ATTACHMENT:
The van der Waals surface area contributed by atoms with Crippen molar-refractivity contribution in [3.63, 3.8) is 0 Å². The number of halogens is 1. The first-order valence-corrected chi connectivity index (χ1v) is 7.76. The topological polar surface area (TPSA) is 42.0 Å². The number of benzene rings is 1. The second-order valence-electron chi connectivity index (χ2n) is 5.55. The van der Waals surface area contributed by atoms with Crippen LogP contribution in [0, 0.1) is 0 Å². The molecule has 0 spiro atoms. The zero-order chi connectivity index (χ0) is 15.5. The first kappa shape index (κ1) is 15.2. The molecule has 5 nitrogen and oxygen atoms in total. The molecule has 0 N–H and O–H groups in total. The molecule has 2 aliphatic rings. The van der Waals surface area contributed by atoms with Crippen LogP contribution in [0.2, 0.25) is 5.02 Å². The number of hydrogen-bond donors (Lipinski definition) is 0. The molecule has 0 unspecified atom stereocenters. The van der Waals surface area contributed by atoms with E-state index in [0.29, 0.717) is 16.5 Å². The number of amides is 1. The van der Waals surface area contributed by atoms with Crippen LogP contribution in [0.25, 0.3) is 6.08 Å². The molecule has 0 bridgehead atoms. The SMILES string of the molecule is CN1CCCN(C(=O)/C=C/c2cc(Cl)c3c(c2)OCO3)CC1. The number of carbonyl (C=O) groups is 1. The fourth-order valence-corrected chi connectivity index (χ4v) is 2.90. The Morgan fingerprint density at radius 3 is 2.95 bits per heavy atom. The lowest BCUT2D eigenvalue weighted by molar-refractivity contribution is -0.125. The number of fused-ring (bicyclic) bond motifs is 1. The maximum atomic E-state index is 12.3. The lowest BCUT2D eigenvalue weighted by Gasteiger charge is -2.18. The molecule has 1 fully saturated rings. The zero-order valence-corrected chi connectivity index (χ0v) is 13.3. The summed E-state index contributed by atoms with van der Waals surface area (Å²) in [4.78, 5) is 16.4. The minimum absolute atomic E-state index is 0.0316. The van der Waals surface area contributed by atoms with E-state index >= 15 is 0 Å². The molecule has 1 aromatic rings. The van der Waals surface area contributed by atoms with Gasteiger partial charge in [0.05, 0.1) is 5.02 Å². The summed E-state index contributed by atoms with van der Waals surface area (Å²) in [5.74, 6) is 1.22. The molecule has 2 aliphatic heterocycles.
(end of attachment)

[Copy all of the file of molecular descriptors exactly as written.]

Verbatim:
The van der Waals surface area contributed by atoms with Crippen molar-refractivity contribution in [3.63, 3.8) is 0 Å². The number of halogens is 1. The first-order valence-corrected chi connectivity index (χ1v) is 7.76. The topological polar surface area (TPSA) is 42.0 Å². The number of benzene rings is 1. The second-order valence-electron chi connectivity index (χ2n) is 5.55. The van der Waals surface area contributed by atoms with Crippen LogP contribution in [0, 0.1) is 0 Å². The molecule has 0 spiro atoms. The zero-order chi connectivity index (χ0) is 15.5. The first kappa shape index (κ1) is 15.2. The molecule has 5 nitrogen and oxygen atoms in total. The molecule has 0 N–H and O–H groups in total. The molecule has 2 aliphatic rings. The van der Waals surface area contributed by atoms with Crippen LogP contribution in [0.2, 0.25) is 5.02 Å². The number of hydrogen-bond donors (Lipinski definition) is 0. The molecule has 0 unspecified atom stereocenters. The van der Waals surface area contributed by atoms with E-state index in [0.29, 0.717) is 16.5 Å². The number of amides is 1. The van der Waals surface area contributed by atoms with Crippen LogP contribution in [0.25, 0.3) is 6.08 Å². The molecule has 0 bridgehead atoms. The SMILES string of the molecule is CN1CCCN(C(=O)/C=C/c2cc(Cl)c3c(c2)OCO3)CC1. The number of carbonyl (C=O) groups is 1. The fourth-order valence-corrected chi connectivity index (χ4v) is 2.90. The Morgan fingerprint density at radius 3 is 2.95 bits per heavy atom. The lowest BCUT2D eigenvalue weighted by molar-refractivity contribution is -0.125. The number of fused-ring (bicyclic) bond motifs is 1. The maximum atomic E-state index is 12.3. The lowest BCUT2D eigenvalue weighted by Gasteiger charge is -2.18. The molecule has 1 fully saturated rings. The zero-order valence-corrected chi connectivity index (χ0v) is 13.3. The summed E-state index contributed by atoms with van der Waals surface area (Å²) in [4.78, 5) is 16.4. The minimum absolute atomic E-state index is 0.0316. The van der Waals surface area contributed by atoms with E-state index >= 15 is 0 Å². The molecule has 1 aromatic rings. The van der Waals surface area contributed by atoms with Gasteiger partial charge in [0.05, 0.1) is 5.02 Å². The summed E-state index contributed by atoms with van der Waals surface area (Å²) in [5.74, 6) is 1.22. The molecule has 2 aliphatic heterocycles.